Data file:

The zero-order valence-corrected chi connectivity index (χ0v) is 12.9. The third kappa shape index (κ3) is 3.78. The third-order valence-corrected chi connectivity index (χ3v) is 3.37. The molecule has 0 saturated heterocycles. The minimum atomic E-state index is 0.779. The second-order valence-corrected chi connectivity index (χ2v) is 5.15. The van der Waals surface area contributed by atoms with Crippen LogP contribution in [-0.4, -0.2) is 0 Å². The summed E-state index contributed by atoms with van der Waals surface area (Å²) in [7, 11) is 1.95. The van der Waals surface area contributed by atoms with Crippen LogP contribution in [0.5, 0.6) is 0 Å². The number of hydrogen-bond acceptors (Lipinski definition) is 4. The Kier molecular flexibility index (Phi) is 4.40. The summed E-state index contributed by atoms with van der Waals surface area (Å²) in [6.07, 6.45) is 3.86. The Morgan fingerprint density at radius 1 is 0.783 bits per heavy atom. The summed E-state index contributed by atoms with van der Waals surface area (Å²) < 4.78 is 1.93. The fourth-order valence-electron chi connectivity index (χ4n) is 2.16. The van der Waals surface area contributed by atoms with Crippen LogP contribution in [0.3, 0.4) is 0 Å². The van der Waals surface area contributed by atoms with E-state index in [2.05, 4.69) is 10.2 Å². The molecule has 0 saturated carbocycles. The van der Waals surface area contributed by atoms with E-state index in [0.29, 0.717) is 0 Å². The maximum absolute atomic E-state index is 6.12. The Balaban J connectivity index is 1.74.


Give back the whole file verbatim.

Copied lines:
The zero-order valence-corrected chi connectivity index (χ0v) is 12.9. The third kappa shape index (κ3) is 3.78. The third-order valence-corrected chi connectivity index (χ3v) is 3.37. The molecule has 0 saturated heterocycles. The minimum atomic E-state index is 0.779. The second-order valence-corrected chi connectivity index (χ2v) is 5.15. The van der Waals surface area contributed by atoms with Crippen LogP contribution in [-0.4, -0.2) is 0 Å². The summed E-state index contributed by atoms with van der Waals surface area (Å²) in [7, 11) is 1.95. The van der Waals surface area contributed by atoms with Crippen LogP contribution in [0.5, 0.6) is 0 Å². The number of hydrogen-bond acceptors (Lipinski definition) is 4. The Kier molecular flexibility index (Phi) is 4.40. The summed E-state index contributed by atoms with van der Waals surface area (Å²) in [6.07, 6.45) is 3.86. The Morgan fingerprint density at radius 1 is 0.783 bits per heavy atom. The summed E-state index contributed by atoms with van der Waals surface area (Å²) < 4.78 is 1.93. The fourth-order valence-electron chi connectivity index (χ4n) is 2.16. The van der Waals surface area contributed by atoms with Crippen LogP contribution in [0.3, 0.4) is 0 Å². The van der Waals surface area contributed by atoms with E-state index in [2.05, 4.69) is 10.2 Å². The molecule has 0 saturated carbocycles. The van der Waals surface area contributed by atoms with E-state index in [0.29, 0.717) is 0 Å². The maximum absolute atomic E-state index is 6.12. The Balaban J connectivity index is 1.74.